Joined
Jan 15, 2002
Professional Status
Certified Residential Appraiser
State
Indiana
I wouldn't be surprised if they told the purchaser, if asked about the appraisal....."The house appraised just fine."

There should be a law that the lenders must tell the purchasers (and or homeowners) what type of appraisal was ordered and the extent to which the property was viewed by an appraiser. AND that a 2070 is NOT an appraisal.
 

Steve Owen

Elite Member
Joined
Jan 16, 2002
Professional Status
Certified General Appraiser
State
Missouri
All of the comments above are appropriate and I don't take issue with any of them. However, there is another possibility. I have seen this scenario before, though not with such high dollar figures. In the situation where I ran into this, the mortgage company asked for a comp search. I did a compliant comp search and charged them appropriately. The comps most likely to be used were all sold at lower dollar amounts than the subject. I discussed this with the mortgage broker, along with strong comments about it not being an appraisal and the fact that I didn't know how the property would appraise if those comps were analyzed. They ordered a 2070, which I completed for a small additional fee.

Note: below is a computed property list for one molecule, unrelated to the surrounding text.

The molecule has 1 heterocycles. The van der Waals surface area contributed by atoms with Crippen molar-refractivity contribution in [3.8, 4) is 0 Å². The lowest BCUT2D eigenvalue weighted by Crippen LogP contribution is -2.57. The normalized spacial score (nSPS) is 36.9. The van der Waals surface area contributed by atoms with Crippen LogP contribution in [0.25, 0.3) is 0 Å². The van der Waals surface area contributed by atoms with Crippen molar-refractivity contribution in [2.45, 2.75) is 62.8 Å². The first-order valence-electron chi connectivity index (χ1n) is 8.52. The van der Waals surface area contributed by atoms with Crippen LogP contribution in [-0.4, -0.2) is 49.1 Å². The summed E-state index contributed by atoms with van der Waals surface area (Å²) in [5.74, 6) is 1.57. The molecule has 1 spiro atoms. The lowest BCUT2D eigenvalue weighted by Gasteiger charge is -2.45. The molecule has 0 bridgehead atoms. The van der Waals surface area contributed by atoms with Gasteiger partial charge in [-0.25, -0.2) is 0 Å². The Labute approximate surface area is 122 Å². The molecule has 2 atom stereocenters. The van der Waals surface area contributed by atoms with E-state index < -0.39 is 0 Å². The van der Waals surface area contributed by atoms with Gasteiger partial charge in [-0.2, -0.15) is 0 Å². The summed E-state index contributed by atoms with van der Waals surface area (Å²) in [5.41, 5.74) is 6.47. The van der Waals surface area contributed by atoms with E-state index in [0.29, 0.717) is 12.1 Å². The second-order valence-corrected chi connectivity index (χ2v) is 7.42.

I found out from the realtor what happened in this case. The buyer had a large down and didn't care that the house was above market. (Sometimes buyers do that, you know.) In some cases, they will underwrite a loan without an appraisal if the ltv is high, based on tax valuation, AVM, or some other method, and the borrowers credit is excellent. As appraisers, we tend to think only of the value of the property, but that's not the only factor involved in the loan decision.

All of that being said, I've never seen one of these with such a high spread as yours. If the deal is legitimate, then your buyer must have a lot of bucks to throw away.

Additionally, I would not charge them for an appraisal in addition to the 2070 fee. (You didn't give them a value of range of value did you? If so, you may be in violation of USPAP.) Instead, I would have charged them for a comp search prior to their order for the 2070.
 

Mountain Man

Elite Member
Joined
Jan 15, 2002
Professional Status
Certified General Appraiser
State
Georgia
I discussed this with the mortgage broker, along with strong comments about it not being an appraisal and the fact that I didn't know how the property would appraise if those comps were analyzed.

Instead, I would have charged them for a comp search prior to their order for the 2070.